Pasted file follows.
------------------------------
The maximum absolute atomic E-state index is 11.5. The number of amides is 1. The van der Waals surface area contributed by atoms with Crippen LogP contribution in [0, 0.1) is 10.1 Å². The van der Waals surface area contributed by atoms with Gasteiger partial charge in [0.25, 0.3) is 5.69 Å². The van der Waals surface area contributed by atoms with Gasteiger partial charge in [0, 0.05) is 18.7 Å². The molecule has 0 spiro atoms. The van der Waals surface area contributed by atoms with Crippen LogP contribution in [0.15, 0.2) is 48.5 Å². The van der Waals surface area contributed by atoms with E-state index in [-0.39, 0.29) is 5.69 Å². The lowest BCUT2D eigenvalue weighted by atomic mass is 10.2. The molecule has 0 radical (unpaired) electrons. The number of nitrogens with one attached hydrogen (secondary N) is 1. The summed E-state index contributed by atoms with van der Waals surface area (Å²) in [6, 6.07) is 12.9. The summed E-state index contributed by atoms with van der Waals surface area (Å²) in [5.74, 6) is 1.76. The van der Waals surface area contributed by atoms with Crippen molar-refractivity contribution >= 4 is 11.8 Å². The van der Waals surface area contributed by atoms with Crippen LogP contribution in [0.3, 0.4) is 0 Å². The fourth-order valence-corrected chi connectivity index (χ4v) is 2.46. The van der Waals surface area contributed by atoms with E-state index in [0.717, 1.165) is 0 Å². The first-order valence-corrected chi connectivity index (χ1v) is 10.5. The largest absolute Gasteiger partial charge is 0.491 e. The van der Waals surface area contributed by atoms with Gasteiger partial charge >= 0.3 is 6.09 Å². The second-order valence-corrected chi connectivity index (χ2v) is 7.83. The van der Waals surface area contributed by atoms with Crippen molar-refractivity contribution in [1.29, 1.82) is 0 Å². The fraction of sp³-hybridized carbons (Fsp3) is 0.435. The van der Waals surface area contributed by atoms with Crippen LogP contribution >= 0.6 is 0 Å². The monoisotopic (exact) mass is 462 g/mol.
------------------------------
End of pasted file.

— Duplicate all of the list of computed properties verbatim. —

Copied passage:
The maximum absolute atomic E-state index is 11.5. The number of amides is 1. The van der Waals surface area contributed by atoms with Crippen LogP contribution in [0, 0.1) is 10.1 Å². The van der Waals surface area contributed by atoms with Gasteiger partial charge in [0.25, 0.3) is 5.69 Å². The van der Waals surface area contributed by atoms with Gasteiger partial charge in [0, 0.05) is 18.7 Å². The molecule has 0 spiro atoms. The van der Waals surface area contributed by atoms with Crippen LogP contribution in [0.15, 0.2) is 48.5 Å². The van der Waals surface area contributed by atoms with E-state index in [-0.39, 0.29) is 5.69 Å². The lowest BCUT2D eigenvalue weighted by atomic mass is 10.2. The molecule has 0 radical (unpaired) electrons. The number of nitrogens with one attached hydrogen (secondary N) is 1. The summed E-state index contributed by atoms with van der Waals surface area (Å²) in [6, 6.07) is 12.9. The summed E-state index contributed by atoms with van der Waals surface area (Å²) in [5.74, 6) is 1.76. The van der Waals surface area contributed by atoms with Crippen molar-refractivity contribution >= 4 is 11.8 Å². The van der Waals surface area contributed by atoms with Crippen LogP contribution in [0.3, 0.4) is 0 Å². The fourth-order valence-corrected chi connectivity index (χ4v) is 2.46. The van der Waals surface area contributed by atoms with E-state index in [0.717, 1.165) is 0 Å². The first-order valence-corrected chi connectivity index (χ1v) is 10.5. The largest absolute Gasteiger partial charge is 0.491 e. The van der Waals surface area contributed by atoms with Gasteiger partial charge >= 0.3 is 6.09 Å². The second-order valence-corrected chi connectivity index (χ2v) is 7.83. The van der Waals surface area contributed by atoms with Crippen molar-refractivity contribution in [1.29, 1.82) is 0 Å². The fraction of sp³-hybridized carbons (Fsp3) is 0.435. The van der Waals surface area contributed by atoms with Crippen LogP contribution >= 0.6 is 0 Å². The monoisotopic (exact) mass is 462 g/mol.